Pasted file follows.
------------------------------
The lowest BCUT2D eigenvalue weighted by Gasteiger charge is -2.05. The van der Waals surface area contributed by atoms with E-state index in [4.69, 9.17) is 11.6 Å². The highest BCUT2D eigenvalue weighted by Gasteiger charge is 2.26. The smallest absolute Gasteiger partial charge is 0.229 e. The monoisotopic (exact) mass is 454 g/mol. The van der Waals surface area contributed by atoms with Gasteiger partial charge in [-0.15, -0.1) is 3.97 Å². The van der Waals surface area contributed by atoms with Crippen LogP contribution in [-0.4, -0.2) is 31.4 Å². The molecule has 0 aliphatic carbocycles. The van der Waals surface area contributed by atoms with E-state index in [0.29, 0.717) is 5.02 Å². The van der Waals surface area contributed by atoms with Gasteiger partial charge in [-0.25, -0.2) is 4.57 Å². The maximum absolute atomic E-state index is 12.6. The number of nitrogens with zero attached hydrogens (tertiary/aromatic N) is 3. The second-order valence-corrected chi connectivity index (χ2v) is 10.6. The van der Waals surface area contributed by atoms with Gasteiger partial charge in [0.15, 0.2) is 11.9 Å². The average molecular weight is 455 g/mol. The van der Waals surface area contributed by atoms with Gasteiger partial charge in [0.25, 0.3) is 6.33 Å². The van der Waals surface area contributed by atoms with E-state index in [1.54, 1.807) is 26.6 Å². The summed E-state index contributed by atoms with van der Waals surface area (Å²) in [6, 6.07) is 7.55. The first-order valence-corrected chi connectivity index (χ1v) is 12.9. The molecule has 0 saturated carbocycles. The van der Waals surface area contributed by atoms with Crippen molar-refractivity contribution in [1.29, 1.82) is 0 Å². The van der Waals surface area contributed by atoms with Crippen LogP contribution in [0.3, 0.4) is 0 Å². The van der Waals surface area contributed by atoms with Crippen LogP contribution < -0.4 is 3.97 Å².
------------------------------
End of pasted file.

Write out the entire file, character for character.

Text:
The lowest BCUT2D eigenvalue weighted by Gasteiger charge is -2.05. The van der Waals surface area contributed by atoms with E-state index in [4.69, 9.17) is 11.6 Å². The highest BCUT2D eigenvalue weighted by Gasteiger charge is 2.26. The smallest absolute Gasteiger partial charge is 0.229 e. The monoisotopic (exact) mass is 454 g/mol. The van der Waals surface area contributed by atoms with Gasteiger partial charge in [-0.15, -0.1) is 3.97 Å². The van der Waals surface area contributed by atoms with Crippen LogP contribution in [-0.4, -0.2) is 31.4 Å². The molecule has 0 aliphatic carbocycles. The van der Waals surface area contributed by atoms with E-state index in [0.29, 0.717) is 5.02 Å². The van der Waals surface area contributed by atoms with Gasteiger partial charge in [-0.25, -0.2) is 4.57 Å². The maximum absolute atomic E-state index is 12.6. The number of nitrogens with zero attached hydrogens (tertiary/aromatic N) is 3. The second-order valence-corrected chi connectivity index (χ2v) is 10.6. The van der Waals surface area contributed by atoms with Gasteiger partial charge in [0.15, 0.2) is 11.9 Å². The average molecular weight is 455 g/mol. The van der Waals surface area contributed by atoms with Gasteiger partial charge in [0.25, 0.3) is 6.33 Å². The van der Waals surface area contributed by atoms with E-state index in [1.54, 1.807) is 26.6 Å². The summed E-state index contributed by atoms with van der Waals surface area (Å²) in [6, 6.07) is 7.55. The first-order valence-corrected chi connectivity index (χ1v) is 12.9. The molecule has 0 saturated carbocycles. The van der Waals surface area contributed by atoms with Crippen molar-refractivity contribution in [1.29, 1.82) is 0 Å². The van der Waals surface area contributed by atoms with Crippen LogP contribution in [0.3, 0.4) is 0 Å². The van der Waals surface area contributed by atoms with Crippen LogP contribution < -0.4 is 3.97 Å².